who's just done some of his material about vegetarianism.why would I make fun of it?". seems a little shocked. Comedian Saad Khan's routine concentrates on impersonations." he tells me. Russia and the US for example .what about Hamad bin Jassim (known as HBJ) the man who serves as prime minister and foreign minister. We have the World Cup.Qatari comedy is more in the Bernard Manning mould than of the Alexei Sayle kind The most obvious subject to raise with young performers in any new country is political comedy. Spitting Image and the rest of it but our culture of disrespect seems as absurd to them as their rather over-reverential attitude does to us. One of the young performers challenges us on Britain's comedy values . not political satire .one of the purposes of comedy is to tear down the powerful. "I wouldn't make fun of my father so why would I make fun of someone who's leading my country. In Britain and in plenty of other places too .surely we're not trying to tell them that British comedians make fun of the Royal Family ? We have a stab at explaining about Punch. What about lower down the political chain of command we ask . "The guy is an amazing person and there's the utmost respect for the leader.France. Abdallah al-Ghanim. we're the richest country in the world . Private Eye. A request to hear anyone's best one-liner about the ruling Emir is met with uncomfortable silence.
basically I introduce myself and so my name is Umr..attempts to explain. "is one of the best foreign affairs politicians in the world. Manning-up So we focus on what Qatari stand-ups do find funny . All three young performers agree that accent comedy . It takes a genius to do that and when you have a genius like this in your country why do you need to make fun of them?" I try without success to imagine a British stand-up comedian describing the work of David Cameron or William Hague in such glowing terms . Egyptian accents and Arabic English accents.or how a Comedy Club audience might react if they did." he explains. Omar Allouba . He looks at me disbelievingly. It is also Bernard Manning country. Why would anyone find that funny? .. unless you're English in which case it's Oh-Mah. "Indian accents..and that there's simply not much discontent around in a rich country that feels it's beginning to punch above its diplomatic weight. Egypt is an important society which is constantly evolving and improving. It may be after all that discontent is one of the most important drivers of angry British comedy . "This guy. and a diplomatically influential country. "I do accent jokes.and it turns out that Qatar is not just a wealthy country. The guy is a good friend with the US and with Iran. You can't really do cost-of-living gags in a country where every government employee has just been given a 60 per cent pay rise.how foreigners speak either English or Arabic ..There is another moment of frosty silence. but Qatari comics are not tempted to make him the butt of their jibes Omar is Egyptian and I ask him if the upheaval in his home country in the last year has provided him with any material." Abdallah says.who it would be fair to say hasn't found the exchange of ideas about comedy funny and who hasn't done anything to make it funnier ." The Emir may joke.is where it's at.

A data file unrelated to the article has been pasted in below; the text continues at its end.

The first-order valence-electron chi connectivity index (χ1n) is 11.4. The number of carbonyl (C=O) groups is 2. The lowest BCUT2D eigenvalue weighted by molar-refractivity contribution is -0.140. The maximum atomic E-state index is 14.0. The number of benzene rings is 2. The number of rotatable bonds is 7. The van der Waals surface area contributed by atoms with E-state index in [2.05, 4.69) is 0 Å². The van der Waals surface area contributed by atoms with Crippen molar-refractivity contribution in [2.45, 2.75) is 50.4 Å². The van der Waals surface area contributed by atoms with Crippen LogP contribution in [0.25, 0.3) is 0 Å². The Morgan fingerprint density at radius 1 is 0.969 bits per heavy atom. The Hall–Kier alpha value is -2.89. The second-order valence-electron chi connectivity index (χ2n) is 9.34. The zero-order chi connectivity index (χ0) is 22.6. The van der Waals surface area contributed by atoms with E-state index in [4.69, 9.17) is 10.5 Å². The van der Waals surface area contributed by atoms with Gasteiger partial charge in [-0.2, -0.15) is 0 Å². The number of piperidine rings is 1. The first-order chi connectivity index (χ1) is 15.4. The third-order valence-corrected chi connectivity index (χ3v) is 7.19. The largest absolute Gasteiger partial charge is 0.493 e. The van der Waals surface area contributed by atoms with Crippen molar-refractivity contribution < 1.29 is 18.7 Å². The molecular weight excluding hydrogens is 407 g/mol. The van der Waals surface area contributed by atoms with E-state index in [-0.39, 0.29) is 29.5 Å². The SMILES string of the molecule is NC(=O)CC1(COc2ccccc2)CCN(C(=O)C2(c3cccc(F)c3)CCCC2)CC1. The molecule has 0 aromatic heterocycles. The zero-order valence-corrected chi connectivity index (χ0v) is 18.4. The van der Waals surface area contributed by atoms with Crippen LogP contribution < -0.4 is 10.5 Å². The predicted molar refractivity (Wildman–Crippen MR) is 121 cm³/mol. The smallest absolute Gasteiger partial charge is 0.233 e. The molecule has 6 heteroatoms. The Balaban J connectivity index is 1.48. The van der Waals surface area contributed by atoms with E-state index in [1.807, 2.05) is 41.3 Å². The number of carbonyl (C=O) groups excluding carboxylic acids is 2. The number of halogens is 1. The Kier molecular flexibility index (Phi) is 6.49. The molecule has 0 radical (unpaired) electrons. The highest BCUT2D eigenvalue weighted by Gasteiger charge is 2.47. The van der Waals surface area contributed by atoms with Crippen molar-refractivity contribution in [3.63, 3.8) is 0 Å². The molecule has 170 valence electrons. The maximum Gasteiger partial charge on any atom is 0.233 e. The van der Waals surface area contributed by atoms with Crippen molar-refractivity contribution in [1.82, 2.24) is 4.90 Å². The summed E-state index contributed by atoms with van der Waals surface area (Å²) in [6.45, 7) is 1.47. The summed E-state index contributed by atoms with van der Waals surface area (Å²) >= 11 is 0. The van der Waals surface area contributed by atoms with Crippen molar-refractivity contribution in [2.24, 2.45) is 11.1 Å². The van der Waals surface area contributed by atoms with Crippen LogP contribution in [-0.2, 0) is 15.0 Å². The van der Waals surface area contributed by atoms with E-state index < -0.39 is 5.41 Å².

And its important to bring a degree of humility to all of this of course . And he did rather a good impersonation of a British football commentator too ("Ohmigod.whether that's through smart strategic investments like Harrods.Some aspects of the comedy we heard did feel as though they might travel slightly better . But Qatar is a country which is learning quickly how to convert its enormous economic clout into soft power . had a pleasing comic demeanour rather like a South Asian Oliver Hardy.what you find funny depends not just on how old you are and where you come from but who you are yourself. through the Qatar Foundation (sponsor of FC Barcelona) or through its satellite TV network.. He Shoots! He Scores!").. . Saad Khan.one of the young comedians who spoke to us. It just seems it might be a while before it can it rely on its home-grown stand-comedians to help develop the brand. Al Jazeera.